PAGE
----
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Dorchester Publishing

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Dorchester Publishing
Dorchester Publishing
StatusDefunct (2011)
Founded1971; 53 years ago (1971)
Country of originUnited States
Headquarters location200 Madison Avenue, Suite 2000
New York City 10016
Key peopleDon D'Auria (Executive Editor, 1995–2010)
Publication typesBooks, magazines
Fiction genresRomance, Horror, Thrillers Western
ImprintsLeisure Books (c. 1982–2010)
Love Spell
Official websitedorchesterpub.com

Dorchester Publishing was a publisher of mass market paperback books. Although mostly known for romance, Dorchester also published horror, thriller and Western titles.

Publication lines[edit]

Dorchester was the original publisher of the Hard Case Crime line of pulp-style mysteries. In addition, Dorchester distributes the Family Doctor series of health guides in the US and Canada. Their Love Spell imprint handles the newer types of romance, and complements their more traditional Leisure Books imprint. They also have an imprint for thrillers, the Smooch imprint for young adult literature, and Making It for trade paperback chick-lit novels.

Dorchester also publishes romance magazines such as True Confessions and True Story. Dorchester offers book clubs, fan registries, and a comprehensive website for readers. Dorchester books are featured in their "Dear Reader Book Clubs", which allows readers to read a chapter a day from the book for a week.


Dorchester Publishing was founded in 1971, and claims to be the oldest independent mass market publisher in America.[1]

Dorchester acquired Leisure Books in c. 1982,[citation needed] making it into a Dorchester imprint and eventually transitioning Leisure into a horror line.

They added the Love Spell imprint in 1993, and new thriller and young adult imprints in 2003. In 2004, they launched their trade paperback chick-lit imprint Making It, and with Charles Ardai they co-founded the Hard Case Crime imprint.

Also in 2004, Dorchester purchased magazine publisher Sterling/MacFadden, acquiring with it several romance magazines.

In August 2010, after two years of big drops in sales, Dorchester announced a temporary shift from printing books on paper to e-books and print-on-demand services.[1][2][3] At the same time, they announced that they would be setting new royalty rates for their authors. However, in October 2010, the Mystery Writers of America removed Dorchester from their list of Approved Publishers citing failure to pay authors their advances and royalties.[4] In November, Dorchester's former CEO, John Prebich, resigned and was replaced by Robert Anthony; Anthony promised that his first step would be to review the publisher's royalty process.[5] In October 2010, Dorchester announced that publication of the Hard Case Crime imprint would be transferred from Dorchester to Titan Books,[6] and in January and February 2011, Dorchester offered to sell off the names of several of its discontinued magazines.[7]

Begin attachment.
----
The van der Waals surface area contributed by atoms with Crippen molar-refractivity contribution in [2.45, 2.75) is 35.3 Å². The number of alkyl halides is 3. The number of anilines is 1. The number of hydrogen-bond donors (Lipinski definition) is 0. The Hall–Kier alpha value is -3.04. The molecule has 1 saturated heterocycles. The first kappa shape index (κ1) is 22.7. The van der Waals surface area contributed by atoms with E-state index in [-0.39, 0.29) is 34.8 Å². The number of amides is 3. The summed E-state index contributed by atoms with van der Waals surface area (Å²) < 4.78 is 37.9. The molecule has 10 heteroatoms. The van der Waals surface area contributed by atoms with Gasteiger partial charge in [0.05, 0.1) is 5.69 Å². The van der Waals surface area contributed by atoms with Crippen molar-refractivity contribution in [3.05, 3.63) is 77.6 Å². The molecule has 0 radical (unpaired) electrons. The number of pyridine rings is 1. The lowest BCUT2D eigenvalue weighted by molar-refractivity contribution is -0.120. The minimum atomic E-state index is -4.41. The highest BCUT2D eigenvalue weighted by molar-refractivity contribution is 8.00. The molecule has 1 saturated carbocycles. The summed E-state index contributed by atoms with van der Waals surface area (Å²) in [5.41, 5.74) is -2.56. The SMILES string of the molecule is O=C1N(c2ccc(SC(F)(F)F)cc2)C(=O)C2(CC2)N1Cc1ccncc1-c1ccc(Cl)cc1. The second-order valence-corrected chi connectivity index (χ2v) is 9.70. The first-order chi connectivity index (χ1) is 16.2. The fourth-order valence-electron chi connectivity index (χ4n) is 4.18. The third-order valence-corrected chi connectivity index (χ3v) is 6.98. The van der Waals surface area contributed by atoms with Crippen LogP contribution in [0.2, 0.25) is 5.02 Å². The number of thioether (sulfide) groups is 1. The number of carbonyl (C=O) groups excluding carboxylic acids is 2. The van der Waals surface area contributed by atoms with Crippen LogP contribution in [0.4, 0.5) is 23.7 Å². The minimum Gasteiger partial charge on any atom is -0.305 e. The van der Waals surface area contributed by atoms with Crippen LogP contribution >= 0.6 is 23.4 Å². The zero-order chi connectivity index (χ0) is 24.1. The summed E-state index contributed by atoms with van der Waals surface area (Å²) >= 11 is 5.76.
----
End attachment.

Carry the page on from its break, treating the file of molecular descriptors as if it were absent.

At the end of 2011, BroadLit purchased the subscriber databases and content of True Romance and True Love magazines—including more than 12,000 stories, photos, and illustrations from the 1920s to 2011. BroadLit is publishing both print and e-book compilations of stories from the magazines, grouped by themes, under the TruLOVE Collection umbrella.[8]

In March 2011, horror author Brian Keene announced a boycott of Dorchester over claims that it was still not paying its authors and that it had sold books to which it did not own the sales rights; Keene was joined by dozens of other authors, editors, artists, and organizations.[9] Dorchester responded by promising to suppress sales of reverted books and to pay its authors what they are owed.[10]

In August 2012 Amazon Publishing announced that it had acquired at auction the publishing contacts of over 1000 books from Dorchester Publishing. Dorchester authors were offered the opportunity to join Amazon Publishing and receive the full back royalties that Dorchester indicated were owed. Under the terms of Amazon's bid, any former Dorchester Publishing authors that chose not to work with Amazon Publishing will have their rights revert to them to pursue other publishing opportunities including self-publishing via the Kindle Direct Publishing platform.[11]


  1. ^ a b Cheng, Jacqui (August 11, 2010), "Mass Romance Novel Publisher Going All in On E-Books", Wired.
  2. ^ Milliot, Jim (August 6, 2010), "Dorchester Drops Mass Market Publishing for E-Book/POD Model", Publishers Weekly.
  3. ^ Deahl, Rachel (August 11, 2010), "Confusion, Backtracking at Dorchester After 'All Digital' Headlines", Publishers Weekly.
  4. ^ Boog, Jason (October 28, 2010), Dorchester Publishing De-Listed by Mystery Writers of America, GalleyCat.
  5. ^ Deahl, Rachel; Milliot, Jim (November 16, 2010), "Dorchester Hires New CEO; Sets New Plan", Publishers Weekly.
  6. ^ Boog, Jason (October 20, 2010), Hard Case Crime to Relaunch with Titan Publishing, GalleyCat, archived from the original on October 28, 2010, retrieved March 30, 2011.
  7. ^ Botelho, Stefanie (February 8, 2011), "Dorchester Media Puts Entertainment, Select Romance Mag Assets on the Block", Folio.
  8. ^ "TruLOVEstories: Vintage Romance Meets Electronic Distribution", Publishers Weekly, April 23, 2012.
  9. ^ Boog, Jason (March 25, 2011), Dorchester Publishing Boycott Launched, GalleyCat, archived from the original on January 11, 2015, retrieved March 27, 2011.
  10. ^ Milliot, Jim (March 29, 2011), "Dorchester Promises to Do Right by Authors", Publishers Weekly.
  11. ^ Owen, Laura Hazard (August 30, 2012), Amazon Publishing buys 1000 Titles From Defunct Dorchester.

External links[edit]